This country battered me as much as it has dazzled and repulsed me.
Driving through the Western Caracas slum of Catia, on the road to the airport, I thought of the brave women from there whom I had met at march against the presidente and thug-in-chief, Nicolas Maduro.
The ladies no longer bought the lies of the Bolivarian Revolution. After years on the Socialist gravy train, they realize can’t live with no food, no medicine, and little decency. They told me they had “no fear” of reprisals from Chavista thugs, who tend to be violent with those they consider disloyal.
Officer Perez took one look at my yank passport and said, “Inspection.” I said nothing, and tried to smile, yet was perspiring like a liberal at a Trump rally.
Upon arrival at seen-better-days Simón Bolívar International Airport, my driver Luis shrugged when I asked how long he was going to stay here, “until I die, I don’t have the money to leave.”
I made sure to get there five hours before departure yet there was still a sizeable line at the Avianca ticket counter. When I finally got to passport check, Officer Perez took one look at my yank passport and said, “Inspection.” I said nothing, and tried to smile, yet was perspiring like a liberal at a Trump rally. I tried to make small talk, ‘how long have you been a customs officer?”
He glared at me, and asked, “What do you do for work?”
“I’m a bartender,” or at least that’s what I told the Venezuelan consulate when I got my tourist visa. Press freedom here is close to nil and foreign reporters? Keep a low profile because the fourth estate are targets for beat downs. The Maduro regime prefers sycophants and brown nosers, so I didn’t even bother applying for a journalist visa or a visa de negocios. Many reporters are detained or turned back at the Airport. In fact, the Miami Herald Latin American correspondent, two Al Jazeera staffers, and a LeMonde reporter, all with visas de negocios, were turned around and sent home recently.
One reporter I talked to from a major American daily flies to lovely Margarita Island where he clears customs, and then hops an internal flight to Caracas, where his passport isn’t checked again upon domestic arrival. Oh, yeah, and he hangs on a pretty lovely beach, some call it silicon beach, for a couple days doing “research.” There’s a reason why Venezolanas win Miss World and Universe again and again. There is a strong culture of beauty here. I had plenty of time to think, Officer Perez walked slowly and I had a bad feeling that leaving the gigantic crime scene masquerading as the Venezuelan capital was going to be difficult.
We walked about the length of three football fields, almost the entirety of the Departure Hall, and arrived in room with three officers sitting Kafkaesquely at a table while several Venezuelans’ luggage was being searched. As usual I was the only gringo.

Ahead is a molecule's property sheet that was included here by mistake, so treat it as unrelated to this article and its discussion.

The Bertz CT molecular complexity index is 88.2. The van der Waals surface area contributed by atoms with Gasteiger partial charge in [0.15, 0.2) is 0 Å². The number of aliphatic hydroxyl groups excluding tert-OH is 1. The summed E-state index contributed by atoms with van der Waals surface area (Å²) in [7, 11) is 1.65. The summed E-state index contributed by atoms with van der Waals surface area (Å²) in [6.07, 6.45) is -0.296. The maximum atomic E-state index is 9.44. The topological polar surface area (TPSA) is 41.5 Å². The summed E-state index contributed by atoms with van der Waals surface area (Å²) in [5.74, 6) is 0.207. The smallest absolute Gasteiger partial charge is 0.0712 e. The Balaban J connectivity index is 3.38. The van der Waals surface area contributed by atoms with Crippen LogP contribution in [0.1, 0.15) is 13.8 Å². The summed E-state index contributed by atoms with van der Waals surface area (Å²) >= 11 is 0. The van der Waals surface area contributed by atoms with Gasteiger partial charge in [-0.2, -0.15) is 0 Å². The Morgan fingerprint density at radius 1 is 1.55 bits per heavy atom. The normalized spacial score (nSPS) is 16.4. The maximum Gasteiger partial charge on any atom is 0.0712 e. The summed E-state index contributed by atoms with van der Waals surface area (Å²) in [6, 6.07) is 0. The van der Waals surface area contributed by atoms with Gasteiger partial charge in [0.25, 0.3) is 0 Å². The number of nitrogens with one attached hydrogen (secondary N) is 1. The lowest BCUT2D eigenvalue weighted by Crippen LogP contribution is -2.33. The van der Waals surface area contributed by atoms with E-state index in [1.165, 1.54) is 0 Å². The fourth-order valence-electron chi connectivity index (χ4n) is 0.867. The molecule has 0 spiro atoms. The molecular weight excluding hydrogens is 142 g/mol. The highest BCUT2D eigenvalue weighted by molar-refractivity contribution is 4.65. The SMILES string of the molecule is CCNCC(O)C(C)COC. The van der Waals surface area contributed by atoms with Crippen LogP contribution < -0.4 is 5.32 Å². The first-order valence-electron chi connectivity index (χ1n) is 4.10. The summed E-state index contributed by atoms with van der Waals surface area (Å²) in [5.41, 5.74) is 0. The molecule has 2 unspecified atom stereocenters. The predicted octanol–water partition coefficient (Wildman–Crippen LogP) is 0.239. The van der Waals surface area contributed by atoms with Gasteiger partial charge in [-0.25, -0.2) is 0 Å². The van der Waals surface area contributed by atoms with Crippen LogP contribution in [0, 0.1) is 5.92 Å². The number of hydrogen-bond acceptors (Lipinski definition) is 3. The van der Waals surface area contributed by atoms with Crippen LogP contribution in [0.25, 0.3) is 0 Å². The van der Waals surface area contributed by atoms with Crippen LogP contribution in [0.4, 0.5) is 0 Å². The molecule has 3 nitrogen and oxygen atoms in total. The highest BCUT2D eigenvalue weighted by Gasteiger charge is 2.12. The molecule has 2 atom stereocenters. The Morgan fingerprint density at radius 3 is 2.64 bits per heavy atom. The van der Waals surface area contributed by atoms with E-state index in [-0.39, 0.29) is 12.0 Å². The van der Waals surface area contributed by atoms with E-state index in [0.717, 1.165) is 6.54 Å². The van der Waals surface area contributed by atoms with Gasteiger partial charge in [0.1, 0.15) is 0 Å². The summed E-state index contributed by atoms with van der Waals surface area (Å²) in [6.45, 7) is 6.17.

‘Pete, you’re done, you’re going to the Caracas jail to be passed like a bitch between thugs for cigarettes,’ I thought to myself. The cop then went through my backpack and quizzically looked at my laptop, Bose speaker, and then he found my press passes.
He found the rum, and put it off to side, out of eyeshot of the humorless Kafka tribunal.
“Bartender (camerero)?” Officer Perez said, knowing he had me in lie.
“Yes, that’s from my old job,” I offered, knowing it didn’t work.
He was now glaring at me as he pointed at my duffel. Uh Oh, I had two bottles of delicious Venezuelan rum in there wrapped in Venezuelan propaganda newspapers. Smart move, Pedro. He found the rum, and put it off to side, out of eyeshot of the humorless Kafka tribunal. I suppressed a bowel movement. He then looked at me, smiled, and asked in English, “can I have a present?”
“Yes,” as I handed him forty bucks, he smiled. I smiled back and let out an audible ‘I didn’t die’ sigh.
Perez put the rum back in my bag, and we walked back to the ticket counter, mejores amigos. We cut in line as he took me straight to an agent. The customs officer was just trying to get by like everyone else here. Fair enough, but the customs cop took years off my life.
I breezed through customs with smiles and warm waves. The first bar I saw was closed. Why are they torturing me?
I walked the length of the gates. The government keeps the airport looking OK. My gait had some pep because I wasn’t in handcuffs bouncing around in the back of some truck that usually transports trash, enroute some dingy prison where I wouldn’t exactly be down with my fellow inmates, and then I’d have to watch bent cops fighting over my possessions.
Then, I heard a lovely sound. Ice cubes tinkling in a glass. I found the BAR!!!!!!
Over an ice-cold beer and rum shot, I felt lucky not to have gotten sick in a place without any medicine.
I had about thirty thousand Bolivars left. Toilet paper has more value than the Venezuelan currency outside of the country. It wasn’t much dough but it was enough for a few belts.
Over an ice-cold beer and rum shot, I felt lucky not to have gotten sick in a place without any medicine. I filed some decent stories. Then, I felt like a selfish wanker, me me me me.
People are dying here under a government that won’t feed or heal them in what I call genocide and all I can think of is me, Pete Sullivan?
Man, other people’s misery is the only thing foreign news editors want, but the situation here is beyond hopeless.
I was happy to leave, but heartsick from this amazing, terrifying, tortured place. How long can Venezuelans hang on?Caracas Chronicles is 100% reader-supported. Support independent Venezuelan journalism by making a donation.